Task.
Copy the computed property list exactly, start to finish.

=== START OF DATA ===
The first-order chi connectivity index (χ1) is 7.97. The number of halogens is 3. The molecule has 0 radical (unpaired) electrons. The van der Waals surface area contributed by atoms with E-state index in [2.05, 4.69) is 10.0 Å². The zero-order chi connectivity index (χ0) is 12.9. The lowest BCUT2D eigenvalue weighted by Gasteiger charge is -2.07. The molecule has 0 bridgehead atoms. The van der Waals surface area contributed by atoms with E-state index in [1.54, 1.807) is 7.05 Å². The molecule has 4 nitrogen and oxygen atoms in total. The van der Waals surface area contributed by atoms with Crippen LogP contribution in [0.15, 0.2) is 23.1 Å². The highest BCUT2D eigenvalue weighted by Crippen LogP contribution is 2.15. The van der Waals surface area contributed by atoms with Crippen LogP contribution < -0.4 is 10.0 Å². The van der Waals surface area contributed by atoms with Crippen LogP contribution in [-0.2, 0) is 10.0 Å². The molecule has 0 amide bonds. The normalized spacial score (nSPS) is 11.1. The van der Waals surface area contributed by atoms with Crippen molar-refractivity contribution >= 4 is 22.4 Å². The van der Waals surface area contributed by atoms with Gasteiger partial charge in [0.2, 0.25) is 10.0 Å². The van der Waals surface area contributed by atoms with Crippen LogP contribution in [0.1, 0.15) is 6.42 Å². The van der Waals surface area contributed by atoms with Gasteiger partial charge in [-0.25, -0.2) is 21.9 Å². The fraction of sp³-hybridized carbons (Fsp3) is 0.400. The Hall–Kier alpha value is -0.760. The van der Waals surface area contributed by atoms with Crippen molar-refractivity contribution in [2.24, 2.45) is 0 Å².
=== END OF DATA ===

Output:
The first-order chi connectivity index (χ1) is 7.97. The number of halogens is 3. The molecule has 0 radical (unpaired) electrons. The van der Waals surface area contributed by atoms with E-state index in [2.05, 4.69) is 10.0 Å². The zero-order chi connectivity index (χ0) is 12.9. The lowest BCUT2D eigenvalue weighted by Gasteiger charge is -2.07. The molecule has 0 bridgehead atoms. The van der Waals surface area contributed by atoms with E-state index in [1.54, 1.807) is 7.05 Å². The molecule has 4 nitrogen and oxygen atoms in total. The van der Waals surface area contributed by atoms with Crippen LogP contribution in [0.15, 0.2) is 23.1 Å². The highest BCUT2D eigenvalue weighted by Crippen LogP contribution is 2.15. The van der Waals surface area contributed by atoms with Crippen LogP contribution < -0.4 is 10.0 Å². The van der Waals surface area contributed by atoms with Crippen LogP contribution in [-0.2, 0) is 10.0 Å². The molecule has 0 amide bonds. The normalized spacial score (nSPS) is 11.1. The van der Waals surface area contributed by atoms with Crippen molar-refractivity contribution >= 4 is 22.4 Å². The van der Waals surface area contributed by atoms with Gasteiger partial charge in [0.2, 0.25) is 10.0 Å². The van der Waals surface area contributed by atoms with Crippen LogP contribution in [0.1, 0.15) is 6.42 Å². The van der Waals surface area contributed by atoms with Gasteiger partial charge in [-0.25, -0.2) is 21.9 Å². The fraction of sp³-hybridized carbons (Fsp3) is 0.400. The Hall–Kier alpha value is -0.760. The van der Waals surface area contributed by atoms with Crippen molar-refractivity contribution in [2.24, 2.45) is 0 Å².